As an ad-delivery vehicle, PVRs, which record programming on a hard drive and track individuals' viewing preferences, hold enormous appeal for marketers seeking more effective ways to target consumers. What marketer wouldn't want in on the action when Forrester Research projects 14 million people will own PVRs by the year 2004? That's fine for advertisers, but what about likely PVR customers who see the PVR as a high-tech ad zapping tool?
That the folks behind ad-zapping devices are proposing ways to zap ad messages back into programming is no surprise. Their financial backers now include ad-supported media companies such as Walt Disney Co., CBS Corp. and NBC (backing TiVo) and ad agency holding companies such as Grey Global Group, Interpublic Group of Cos. and Omnicom Group (among a dozen companies, including major media owners, that recently invested $84.9 million in TiVo rival ReplayTV).
TiVo says it will announce several options shortly, including an ad-switching process that will allow charter sponsors to zap out TV spots carried in the original TV broadcast and zap in targeted ones to PVR-equipped home TV sets. A list of participating sponsors is forthcoming. And start-up Jovio says it will insert 60 seconds of advertising for every 30 minutes of programming. The twist: broadcast ads purchased in specific programs would be stripped out and replaced with advertising sold by Jovio. Expect plenty of static over copyright issues.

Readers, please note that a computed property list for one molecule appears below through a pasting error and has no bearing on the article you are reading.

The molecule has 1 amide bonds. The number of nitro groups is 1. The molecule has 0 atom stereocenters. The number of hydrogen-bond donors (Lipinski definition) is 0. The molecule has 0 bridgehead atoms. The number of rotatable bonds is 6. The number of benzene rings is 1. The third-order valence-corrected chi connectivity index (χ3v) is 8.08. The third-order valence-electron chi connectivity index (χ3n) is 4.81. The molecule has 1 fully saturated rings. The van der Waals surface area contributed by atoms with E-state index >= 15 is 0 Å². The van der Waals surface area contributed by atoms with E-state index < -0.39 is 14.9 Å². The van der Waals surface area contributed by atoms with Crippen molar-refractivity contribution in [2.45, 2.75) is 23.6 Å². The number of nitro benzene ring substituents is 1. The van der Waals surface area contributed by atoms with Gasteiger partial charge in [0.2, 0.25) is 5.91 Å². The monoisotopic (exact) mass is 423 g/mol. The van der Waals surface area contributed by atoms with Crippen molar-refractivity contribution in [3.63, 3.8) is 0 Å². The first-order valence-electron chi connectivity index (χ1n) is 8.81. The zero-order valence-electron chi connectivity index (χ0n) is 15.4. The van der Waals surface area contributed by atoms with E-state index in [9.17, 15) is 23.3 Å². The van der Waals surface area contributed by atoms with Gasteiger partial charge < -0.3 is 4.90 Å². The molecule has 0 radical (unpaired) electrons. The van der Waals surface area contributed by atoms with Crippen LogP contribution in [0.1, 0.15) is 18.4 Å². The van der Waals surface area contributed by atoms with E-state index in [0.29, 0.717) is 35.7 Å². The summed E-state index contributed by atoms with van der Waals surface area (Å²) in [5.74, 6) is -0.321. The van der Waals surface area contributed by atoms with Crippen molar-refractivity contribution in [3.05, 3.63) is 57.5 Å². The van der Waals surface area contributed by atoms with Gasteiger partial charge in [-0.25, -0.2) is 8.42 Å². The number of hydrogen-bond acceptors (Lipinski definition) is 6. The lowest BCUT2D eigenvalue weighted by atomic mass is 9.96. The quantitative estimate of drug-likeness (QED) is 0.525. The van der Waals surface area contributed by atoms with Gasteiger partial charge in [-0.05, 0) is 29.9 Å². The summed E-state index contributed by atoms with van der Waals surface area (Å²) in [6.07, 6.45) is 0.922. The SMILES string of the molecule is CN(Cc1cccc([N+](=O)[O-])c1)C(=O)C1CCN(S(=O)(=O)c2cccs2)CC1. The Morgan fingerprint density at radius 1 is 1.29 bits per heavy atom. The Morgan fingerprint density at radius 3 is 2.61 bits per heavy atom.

So what kind of bedfellows will advertisers, agencies and PVR marketers really make in the long run? True, PVRs may pave the way for a truly personalized and interactive experience--for consumers and advertisers alike. And time-shift viewing, with or without the ad-zapping, could develop a mass appeal that one day exceeds that of the videocassette recorder's.
On the other hand, in their zeal to be all things to ad haters and advertisers alike, PVRs could find themselves becoming about as useful as a VCR in a world without videotape.